by Manuel Sánchez
Physical Virology. Such is the title of the article that appeared in Nature Physics. This is the name for a new discipline that is under development. Its focus is the study of viruses from a physical perspective. Seen this way, viruses are natural nanoparticles with distinct mechanical and thermodynamic properties
Professors W. Roos and G.J.L Wuite of the Foundation For Fundamental Research On Matter of the University of Amsterdam and R. Bruinsma of the Physics Department at UCLA summarize in that article the possible implications of this new discipline, especially for medicine.
Viruses are able to spontaneously assemble into icosahedrathat enclose their genetic material, and do so in an environment, such as the cytoplasm of the host cells, that is loaded with similar molecules. This process takes place without an external source of energy, that is it follows the thermodynamic laws of reversible self-assembly. But there is one fundamental difference: once assembled, the capsid does not disassemble. For this reason, viruses are a good model for studying the formation of nanostructures that require only minimal energy expenditure.
Many physical studies of viruses use the atomic force microscope (AFM). This microscope acts like the needle of an ancient record player. With this technique one can not only “see” viral capsids, but also study the mechanical properties of each particle. To do this, the needle acts like a hammer, hitting the capsid to produce indentations. It turns out that capsids suffer from material fatigue, just like macroscopic structures. Measuring the deformation curves of different capsids, the authors found that they act as elastic modules whose resistance varies between that of polyethylene and Plexiglas. Some capsids can withstand internal osmotic pressures greater than 10 atmospheres.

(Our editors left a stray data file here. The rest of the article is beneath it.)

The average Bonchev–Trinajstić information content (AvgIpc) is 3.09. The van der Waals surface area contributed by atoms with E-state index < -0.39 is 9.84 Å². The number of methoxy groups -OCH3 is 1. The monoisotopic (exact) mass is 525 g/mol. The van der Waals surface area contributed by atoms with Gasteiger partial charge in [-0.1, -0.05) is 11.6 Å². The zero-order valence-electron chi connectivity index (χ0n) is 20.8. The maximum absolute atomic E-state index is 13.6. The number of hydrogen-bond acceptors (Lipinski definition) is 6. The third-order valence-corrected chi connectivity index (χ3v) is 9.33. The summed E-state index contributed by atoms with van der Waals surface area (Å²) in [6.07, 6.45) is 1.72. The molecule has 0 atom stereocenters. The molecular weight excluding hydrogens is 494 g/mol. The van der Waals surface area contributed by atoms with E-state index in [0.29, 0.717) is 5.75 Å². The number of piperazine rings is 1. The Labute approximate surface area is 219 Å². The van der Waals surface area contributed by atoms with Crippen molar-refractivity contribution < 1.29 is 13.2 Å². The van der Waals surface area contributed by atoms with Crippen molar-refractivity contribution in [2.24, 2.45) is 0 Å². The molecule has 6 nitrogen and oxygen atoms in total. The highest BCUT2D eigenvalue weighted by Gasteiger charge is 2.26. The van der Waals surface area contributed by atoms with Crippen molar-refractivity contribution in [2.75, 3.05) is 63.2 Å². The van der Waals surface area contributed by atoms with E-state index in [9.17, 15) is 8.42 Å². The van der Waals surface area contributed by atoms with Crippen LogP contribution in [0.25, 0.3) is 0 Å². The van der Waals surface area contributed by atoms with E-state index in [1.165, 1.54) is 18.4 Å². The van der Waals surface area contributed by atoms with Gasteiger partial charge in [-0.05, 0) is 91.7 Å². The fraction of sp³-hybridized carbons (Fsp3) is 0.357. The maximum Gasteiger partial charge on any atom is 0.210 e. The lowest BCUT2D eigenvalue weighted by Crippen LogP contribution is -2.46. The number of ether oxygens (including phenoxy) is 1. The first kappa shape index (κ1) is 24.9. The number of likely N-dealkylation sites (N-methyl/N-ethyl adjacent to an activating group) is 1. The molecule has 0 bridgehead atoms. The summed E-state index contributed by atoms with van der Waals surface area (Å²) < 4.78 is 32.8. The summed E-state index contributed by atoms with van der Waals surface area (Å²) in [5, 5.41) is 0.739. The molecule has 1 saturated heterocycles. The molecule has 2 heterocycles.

One of the unexpected results has been that some viruses “soften up” during maturation, whereas others harden and become more resistant to pressure. An example of the first is HIV, of the second, bacteriophages. In the case of HIV, there is a correlation between the degree of “softness” and infectivity. Immature HIV particles are “harder” but much less infective.
The very fact that the process of assembly and stabilization of virions can be described in terms of the mechanics of macroscopic elastic bodies may lead to possible uses in biotechnology. One idea is to use viruses as nanocontainers for the transport of substances to their host cells. Viruses can be highly specific in binding to host cells, thus they may be used to carry medicines to certain parts of the body and not to others.
Roos, W., Bruinsma, R., &Wuite, G. (2010). Physical virology Nature Physics, 6 (10), 733-743. DOI 10.1038/nphys1797